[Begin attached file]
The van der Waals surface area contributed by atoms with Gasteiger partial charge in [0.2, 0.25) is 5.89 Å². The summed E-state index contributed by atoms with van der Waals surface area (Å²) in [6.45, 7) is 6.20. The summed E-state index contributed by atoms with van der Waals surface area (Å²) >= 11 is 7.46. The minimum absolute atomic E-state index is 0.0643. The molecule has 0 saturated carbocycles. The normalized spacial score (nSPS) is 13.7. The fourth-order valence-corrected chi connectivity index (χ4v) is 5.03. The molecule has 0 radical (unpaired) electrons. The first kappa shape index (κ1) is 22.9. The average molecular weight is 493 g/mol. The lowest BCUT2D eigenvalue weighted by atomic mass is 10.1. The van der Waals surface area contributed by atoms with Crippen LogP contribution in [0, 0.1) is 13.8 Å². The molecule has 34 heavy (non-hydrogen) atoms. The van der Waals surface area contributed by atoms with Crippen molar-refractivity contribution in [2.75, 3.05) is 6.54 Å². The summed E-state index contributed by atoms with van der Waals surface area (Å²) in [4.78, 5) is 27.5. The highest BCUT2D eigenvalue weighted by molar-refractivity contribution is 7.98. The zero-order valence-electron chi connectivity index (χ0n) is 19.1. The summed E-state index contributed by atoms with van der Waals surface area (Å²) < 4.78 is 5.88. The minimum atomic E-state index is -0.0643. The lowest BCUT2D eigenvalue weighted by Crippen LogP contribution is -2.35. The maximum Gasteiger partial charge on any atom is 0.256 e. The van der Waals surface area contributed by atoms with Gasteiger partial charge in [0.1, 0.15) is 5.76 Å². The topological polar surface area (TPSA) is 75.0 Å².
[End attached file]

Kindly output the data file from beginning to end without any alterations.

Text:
The van der Waals surface area contributed by atoms with Gasteiger partial charge in [0.2, 0.25) is 5.89 Å². The summed E-state index contributed by atoms with van der Waals surface area (Å²) in [6.45, 7) is 6.20. The summed E-state index contributed by atoms with van der Waals surface area (Å²) >= 11 is 7.46. The minimum absolute atomic E-state index is 0.0643. The molecule has 0 saturated carbocycles. The normalized spacial score (nSPS) is 13.7. The fourth-order valence-corrected chi connectivity index (χ4v) is 5.03. The molecule has 0 radical (unpaired) electrons. The first kappa shape index (κ1) is 22.9. The average molecular weight is 493 g/mol. The lowest BCUT2D eigenvalue weighted by atomic mass is 10.1. The van der Waals surface area contributed by atoms with Crippen LogP contribution in [0, 0.1) is 13.8 Å². The molecule has 34 heavy (non-hydrogen) atoms. The van der Waals surface area contributed by atoms with Crippen molar-refractivity contribution in [2.75, 3.05) is 6.54 Å². The summed E-state index contributed by atoms with van der Waals surface area (Å²) in [4.78, 5) is 27.5. The highest BCUT2D eigenvalue weighted by molar-refractivity contribution is 7.98. The zero-order valence-electron chi connectivity index (χ0n) is 19.1. The summed E-state index contributed by atoms with van der Waals surface area (Å²) < 4.78 is 5.88. The minimum atomic E-state index is -0.0643. The lowest BCUT2D eigenvalue weighted by Crippen LogP contribution is -2.35. The maximum Gasteiger partial charge on any atom is 0.256 e. The van der Waals surface area contributed by atoms with Gasteiger partial charge in [0.1, 0.15) is 5.76 Å². The topological polar surface area (TPSA) is 75.0 Å².